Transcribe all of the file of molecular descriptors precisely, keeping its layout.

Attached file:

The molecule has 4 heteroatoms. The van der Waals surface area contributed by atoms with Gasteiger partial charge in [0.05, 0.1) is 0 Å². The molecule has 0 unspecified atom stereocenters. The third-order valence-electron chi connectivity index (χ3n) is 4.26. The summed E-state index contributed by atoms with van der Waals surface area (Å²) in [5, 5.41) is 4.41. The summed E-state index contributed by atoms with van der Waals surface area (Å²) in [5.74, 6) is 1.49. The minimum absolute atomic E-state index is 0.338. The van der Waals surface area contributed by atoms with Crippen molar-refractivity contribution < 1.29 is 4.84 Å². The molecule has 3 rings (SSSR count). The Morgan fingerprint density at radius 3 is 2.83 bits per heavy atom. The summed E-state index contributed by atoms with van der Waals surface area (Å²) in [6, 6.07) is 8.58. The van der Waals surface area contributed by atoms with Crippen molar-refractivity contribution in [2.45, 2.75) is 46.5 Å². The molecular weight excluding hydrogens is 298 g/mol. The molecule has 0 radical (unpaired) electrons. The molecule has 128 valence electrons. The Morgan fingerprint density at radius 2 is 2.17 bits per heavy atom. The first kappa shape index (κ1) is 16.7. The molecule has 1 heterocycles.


The molecule has 4 heteroatoms. The van der Waals surface area contributed by atoms with Gasteiger partial charge in [0.05, 0.1) is 0 Å². The molecule has 0 unspecified atom stereocenters. The third-order valence-electron chi connectivity index (χ3n) is 4.26. The summed E-state index contributed by atoms with van der Waals surface area (Å²) in [5, 5.41) is 4.41. The summed E-state index contributed by atoms with van der Waals surface area (Å²) in [5.74, 6) is 1.49. The minimum absolute atomic E-state index is 0.338. The van der Waals surface area contributed by atoms with Crippen molar-refractivity contribution < 1.29 is 4.84 Å². The molecule has 3 rings (SSSR count). The Morgan fingerprint density at radius 3 is 2.83 bits per heavy atom. The summed E-state index contributed by atoms with van der Waals surface area (Å²) in [6, 6.07) is 8.58. The van der Waals surface area contributed by atoms with Crippen molar-refractivity contribution in [2.45, 2.75) is 46.5 Å². The molecular weight excluding hydrogens is 298 g/mol. The molecule has 0 radical (unpaired) electrons. The molecule has 128 valence electrons. The Morgan fingerprint density at radius 2 is 2.17 bits per heavy atom. The first kappa shape index (κ1) is 16.7. The molecule has 1 heterocycles.